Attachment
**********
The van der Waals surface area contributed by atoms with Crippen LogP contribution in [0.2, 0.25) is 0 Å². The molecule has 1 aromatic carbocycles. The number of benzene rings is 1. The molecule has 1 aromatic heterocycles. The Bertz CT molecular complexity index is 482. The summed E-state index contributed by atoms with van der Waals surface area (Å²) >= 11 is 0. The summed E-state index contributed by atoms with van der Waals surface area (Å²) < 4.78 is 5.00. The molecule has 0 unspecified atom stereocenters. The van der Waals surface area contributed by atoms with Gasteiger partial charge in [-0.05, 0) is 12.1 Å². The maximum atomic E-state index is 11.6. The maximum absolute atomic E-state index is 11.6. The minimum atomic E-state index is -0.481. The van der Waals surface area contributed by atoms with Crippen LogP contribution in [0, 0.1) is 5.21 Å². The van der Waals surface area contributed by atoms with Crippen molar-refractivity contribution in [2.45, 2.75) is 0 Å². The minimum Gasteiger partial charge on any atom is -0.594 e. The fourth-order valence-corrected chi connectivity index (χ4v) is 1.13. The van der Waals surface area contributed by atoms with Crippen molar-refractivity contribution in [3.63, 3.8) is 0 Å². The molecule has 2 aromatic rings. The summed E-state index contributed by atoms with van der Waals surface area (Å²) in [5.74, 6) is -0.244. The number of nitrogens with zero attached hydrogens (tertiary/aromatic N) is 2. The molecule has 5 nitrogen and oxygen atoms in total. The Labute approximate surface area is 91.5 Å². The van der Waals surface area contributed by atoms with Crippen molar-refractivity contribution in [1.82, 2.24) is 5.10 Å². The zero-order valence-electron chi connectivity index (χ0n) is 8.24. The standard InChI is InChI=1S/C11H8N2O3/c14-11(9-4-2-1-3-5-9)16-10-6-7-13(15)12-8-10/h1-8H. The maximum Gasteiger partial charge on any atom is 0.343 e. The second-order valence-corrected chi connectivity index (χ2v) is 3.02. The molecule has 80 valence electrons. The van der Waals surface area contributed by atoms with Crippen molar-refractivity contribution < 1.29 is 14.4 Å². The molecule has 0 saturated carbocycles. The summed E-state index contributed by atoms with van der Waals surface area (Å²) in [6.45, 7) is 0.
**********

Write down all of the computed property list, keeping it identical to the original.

The van der Waals surface area contributed by atoms with Crippen LogP contribution in [0.2, 0.25) is 0 Å². The molecule has 1 aromatic carbocycles. The number of benzene rings is 1. The molecule has 1 aromatic heterocycles. The Bertz CT molecular complexity index is 482. The summed E-state index contributed by atoms with van der Waals surface area (Å²) >= 11 is 0. The summed E-state index contributed by atoms with van der Waals surface area (Å²) < 4.78 is 5.00. The molecule has 0 unspecified atom stereocenters. The van der Waals surface area contributed by atoms with Gasteiger partial charge in [-0.05, 0) is 12.1 Å². The maximum atomic E-state index is 11.6. The maximum absolute atomic E-state index is 11.6. The minimum atomic E-state index is -0.481. The van der Waals surface area contributed by atoms with Crippen LogP contribution in [0, 0.1) is 5.21 Å². The van der Waals surface area contributed by atoms with Crippen molar-refractivity contribution in [2.45, 2.75) is 0 Å². The minimum Gasteiger partial charge on any atom is -0.594 e. The fourth-order valence-corrected chi connectivity index (χ4v) is 1.13. The van der Waals surface area contributed by atoms with Crippen molar-refractivity contribution in [3.63, 3.8) is 0 Å². The molecule has 2 aromatic rings. The summed E-state index contributed by atoms with van der Waals surface area (Å²) in [5.74, 6) is -0.244. The number of nitrogens with zero attached hydrogens (tertiary/aromatic N) is 2. The molecule has 5 nitrogen and oxygen atoms in total. The Labute approximate surface area is 91.5 Å². The van der Waals surface area contributed by atoms with Crippen molar-refractivity contribution in [1.82, 2.24) is 5.10 Å². The zero-order valence-electron chi connectivity index (χ0n) is 8.24. The standard InChI is InChI=1S/C11H8N2O3/c14-11(9-4-2-1-3-5-9)16-10-6-7-13(15)12-8-10/h1-8H. The maximum Gasteiger partial charge on any atom is 0.343 e. The second-order valence-corrected chi connectivity index (χ2v) is 3.02. The molecule has 80 valence electrons. The van der Waals surface area contributed by atoms with Crippen molar-refractivity contribution < 1.29 is 14.4 Å². The molecule has 0 saturated carbocycles. The summed E-state index contributed by atoms with van der Waals surface area (Å²) in [6.45, 7) is 0.